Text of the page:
Word of Mouth: How cavities develop

Word of Mouth: How cavities develop

Cavities are one of the most common issues affecting our teeth. A mainstay of childhood dental concerns, cavities can also affect adults. Knowing how cavities develop is vital to protecting your teeth.

THE FORMATION OF CAVITIES

Everyone’s teeth are covered in a film of bacteria called plaque. These bacteria thrive on sugary foods and drinks, creating acids that break down tooth enamel. The sticky nature of plaque keeps those acids right up close to our teeth, allowing holes — called cavities — to form. The holes then harbor much more sugar-loving plaque and other bacteria, leading to infection, pain and tooth loss if not treated.

Since most kids love candy and sugary foods, and aren’t as adept at oral care, cavities are very common in children and teens. However, adults can also develop cavities. Recessed gums give the bacteria in plaque access to the softer cementum tissue found under the gum line. Cementum protects the roots of our teeth and breaks down faster than enamel, making tooth sensitivity and tooth-rot decay a major concern for adults. Similarly, plaque can also get into the cracks and crevices around fillings.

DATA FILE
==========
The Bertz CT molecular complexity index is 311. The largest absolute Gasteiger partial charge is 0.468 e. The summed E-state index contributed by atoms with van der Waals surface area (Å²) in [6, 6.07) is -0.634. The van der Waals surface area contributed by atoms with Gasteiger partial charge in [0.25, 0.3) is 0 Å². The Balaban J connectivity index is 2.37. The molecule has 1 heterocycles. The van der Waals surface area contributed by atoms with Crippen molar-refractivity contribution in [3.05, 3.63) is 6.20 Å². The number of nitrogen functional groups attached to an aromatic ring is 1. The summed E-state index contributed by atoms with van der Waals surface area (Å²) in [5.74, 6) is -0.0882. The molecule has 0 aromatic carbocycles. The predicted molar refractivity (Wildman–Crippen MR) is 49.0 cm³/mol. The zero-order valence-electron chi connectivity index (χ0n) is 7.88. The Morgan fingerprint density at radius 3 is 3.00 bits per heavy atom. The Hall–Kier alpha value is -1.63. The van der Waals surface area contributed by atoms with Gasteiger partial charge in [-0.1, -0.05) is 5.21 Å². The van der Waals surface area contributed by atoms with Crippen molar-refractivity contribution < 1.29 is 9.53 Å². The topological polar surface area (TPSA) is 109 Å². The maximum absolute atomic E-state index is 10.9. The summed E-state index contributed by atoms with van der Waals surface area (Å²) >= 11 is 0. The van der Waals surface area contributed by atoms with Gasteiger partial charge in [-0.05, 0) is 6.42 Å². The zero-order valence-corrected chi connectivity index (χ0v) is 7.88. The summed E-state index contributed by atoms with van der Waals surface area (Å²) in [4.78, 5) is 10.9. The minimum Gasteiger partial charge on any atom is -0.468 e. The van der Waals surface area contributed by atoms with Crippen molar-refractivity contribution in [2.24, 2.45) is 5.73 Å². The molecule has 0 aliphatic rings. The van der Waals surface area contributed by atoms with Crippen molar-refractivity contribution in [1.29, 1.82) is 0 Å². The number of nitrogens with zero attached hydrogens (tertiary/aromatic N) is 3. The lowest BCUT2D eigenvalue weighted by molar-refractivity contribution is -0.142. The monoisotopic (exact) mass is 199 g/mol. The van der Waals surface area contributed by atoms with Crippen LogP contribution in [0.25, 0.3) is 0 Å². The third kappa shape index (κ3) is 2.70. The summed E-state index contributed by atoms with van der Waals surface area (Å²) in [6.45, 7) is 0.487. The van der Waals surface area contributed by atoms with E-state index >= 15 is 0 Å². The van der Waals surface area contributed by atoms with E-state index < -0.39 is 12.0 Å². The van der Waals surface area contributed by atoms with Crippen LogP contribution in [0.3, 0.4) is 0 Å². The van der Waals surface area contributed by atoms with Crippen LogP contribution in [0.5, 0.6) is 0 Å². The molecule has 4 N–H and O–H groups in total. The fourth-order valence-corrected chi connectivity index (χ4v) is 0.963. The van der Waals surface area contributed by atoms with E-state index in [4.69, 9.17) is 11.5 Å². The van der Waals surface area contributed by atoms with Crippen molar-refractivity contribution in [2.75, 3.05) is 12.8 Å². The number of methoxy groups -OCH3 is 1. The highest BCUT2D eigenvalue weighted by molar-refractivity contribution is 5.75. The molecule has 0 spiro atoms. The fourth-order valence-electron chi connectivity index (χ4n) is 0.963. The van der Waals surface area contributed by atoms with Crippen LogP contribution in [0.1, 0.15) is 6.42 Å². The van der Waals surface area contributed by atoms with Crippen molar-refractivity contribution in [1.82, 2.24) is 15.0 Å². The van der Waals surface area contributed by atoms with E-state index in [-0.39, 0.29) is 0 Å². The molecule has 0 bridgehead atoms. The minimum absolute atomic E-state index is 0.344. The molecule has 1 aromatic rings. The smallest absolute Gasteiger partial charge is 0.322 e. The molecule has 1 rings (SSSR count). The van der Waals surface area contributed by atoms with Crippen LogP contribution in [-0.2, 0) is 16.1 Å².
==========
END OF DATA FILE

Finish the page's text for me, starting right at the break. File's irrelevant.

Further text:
FIGHTING CAVITIES

Good oral care is the front line in the war against cavities. Everyone needs to brush at least twice a day with fluoride toothpaste and commit to at least one daily flossing. Consuming healthy, nutritious foods and drink — and limiting the sugary stuff — are next. Lastly, visit your dentist regularly for cleanings and additional options for combating cavities at any age.

Word of Mouth is sponsored by Midtown Dental.

CREDIT

column by DR. WILLIAM NERESTANT

BIO: Dr. William Nerestant received his Doctor of Dental Surgery (DDS) degree from the University of Detroit/Mercy School of Dentistry in Michigan. After serving and being recognized for his meritorious service in the U.S. Air Force as an officer in the Dental Corps, he currently serves patients at Midtown Dental in Lakeland. For more information, visit www.mymidtowndental.com or call (863) 226-0987.

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